The KC Star's Editorial: Fight Homelessness with Tax Credits for Affordable Housing
Editor, Kansas City Star
Help for mentally ill and chronically homeless Missourians has fallen far short in recent years. On Thursday, the Missouri Housing Development Commission will have the ability to make up a bit of the distance.
Commissioners will meet in Kansas City to allocate about $366 million in state and federal tax credits for affordable housing projects.
They should heed a recommendation by state Treasurer Clint Zweifel to dedicate a third of that amount to housing for the mentally ill and other groups likely to end up on the streets.
By freeing up $122 million, the commission could finance about 400 housing units. That brick-and-mortar investment would allow social service agencies to provide counseling and other forms of help.
In Kansas City, a lack of options for persons with acute psychiatric problems is a prime cause of homelessness, emergency room visits and jail overcrowding. Safe housing, in some cases with on-site staffs, would make a huge difference.
Last year, for the first time, the housing commission agreed to use low-income housing tax credits to reduce homelessness. It approved six projects with a total of 191 units, including a new, 48-unit building next to the Veterans Affairs Medical Center in Kansas City. Work on that project is expected to begin in the next few weeks.
The commission’s staff this year favors dedicating one-third of the available credits to projects aimed at reducing homelessness. Commissioners should follow their advice.
It would be good for the image of the housing credit program, which has been accused of doing more good for developers and buyers of tax credits than low-income residents. And it would be good for Missouri residents and communities.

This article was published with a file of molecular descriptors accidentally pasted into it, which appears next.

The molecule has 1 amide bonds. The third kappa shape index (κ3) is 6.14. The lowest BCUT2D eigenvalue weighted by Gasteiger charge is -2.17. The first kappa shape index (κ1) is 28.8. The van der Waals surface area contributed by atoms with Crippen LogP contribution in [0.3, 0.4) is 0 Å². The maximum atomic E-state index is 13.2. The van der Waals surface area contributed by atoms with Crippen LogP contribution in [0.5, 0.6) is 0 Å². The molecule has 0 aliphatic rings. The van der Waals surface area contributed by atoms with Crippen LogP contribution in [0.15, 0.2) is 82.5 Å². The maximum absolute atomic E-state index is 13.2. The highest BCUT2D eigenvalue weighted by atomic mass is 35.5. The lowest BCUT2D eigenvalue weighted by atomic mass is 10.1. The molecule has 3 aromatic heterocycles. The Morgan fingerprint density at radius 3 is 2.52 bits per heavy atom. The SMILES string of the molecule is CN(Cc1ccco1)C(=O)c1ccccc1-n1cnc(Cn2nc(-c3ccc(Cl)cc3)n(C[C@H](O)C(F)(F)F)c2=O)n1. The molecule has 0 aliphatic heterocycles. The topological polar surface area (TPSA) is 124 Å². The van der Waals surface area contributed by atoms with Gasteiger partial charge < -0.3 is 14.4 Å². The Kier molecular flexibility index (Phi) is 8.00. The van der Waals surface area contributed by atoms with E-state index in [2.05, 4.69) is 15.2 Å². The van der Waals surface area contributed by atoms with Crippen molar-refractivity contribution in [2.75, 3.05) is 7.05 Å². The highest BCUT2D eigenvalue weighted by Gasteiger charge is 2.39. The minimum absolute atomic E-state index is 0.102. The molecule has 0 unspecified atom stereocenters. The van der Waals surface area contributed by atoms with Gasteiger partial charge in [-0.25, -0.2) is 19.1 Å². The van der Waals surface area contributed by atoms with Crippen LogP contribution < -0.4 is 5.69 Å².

2011 Kansas City Star and wire service sources. http://www.kansascity.com
COMMENT by M
Aug. 24, 2011
The country can't pay it's bills, is broke, and at any moment could crash around our ears in the blink of an eye as it's happened to every country in history who are where we are now.
The question is do we want to set up more government entitlements and add people that we man not be able to sustain. Are we making our own snake-pit we can never get out of?
This is not the time to add more government entitlements when there's talk of cutting social security etc. wither it's for real or not at this time, it will be sooner or later as a necessity.
What are other countries doing to help the poor? Just heard we are going to go into debt $3 trillion dollars this year, what are we thinking?
We need to save our pennies to feed people. We have and will always have hungry people. Soup kitchens open 24 hours in several locations might help solve a lot of problems, think about it. Also places set up with free big commercial washers and dryers so their clothes can be washed while they shower. Meet their basic needs. Those needing jobs can work there.
Rather than wasting $100 MILLION DOLLARS on a huge ugly useless street car system, wouldn't it be better to feed our hungry, help those we can? It's about people not THINGS. Where are our priorities? A 1,000 bed hotel, have people lost touch with reality? Has greed taken over to the point we can't balance our books and think clearly? WE ARE RUNNING OUT OF MONEY, CREDIT!
This article grieves my soul, but this only helps a few...we need to think about the masses that are going to be hungry and prepare for them now. Please consider real soup kitchens, washing machines and monitored showers. Meet basic needs for all not just a few.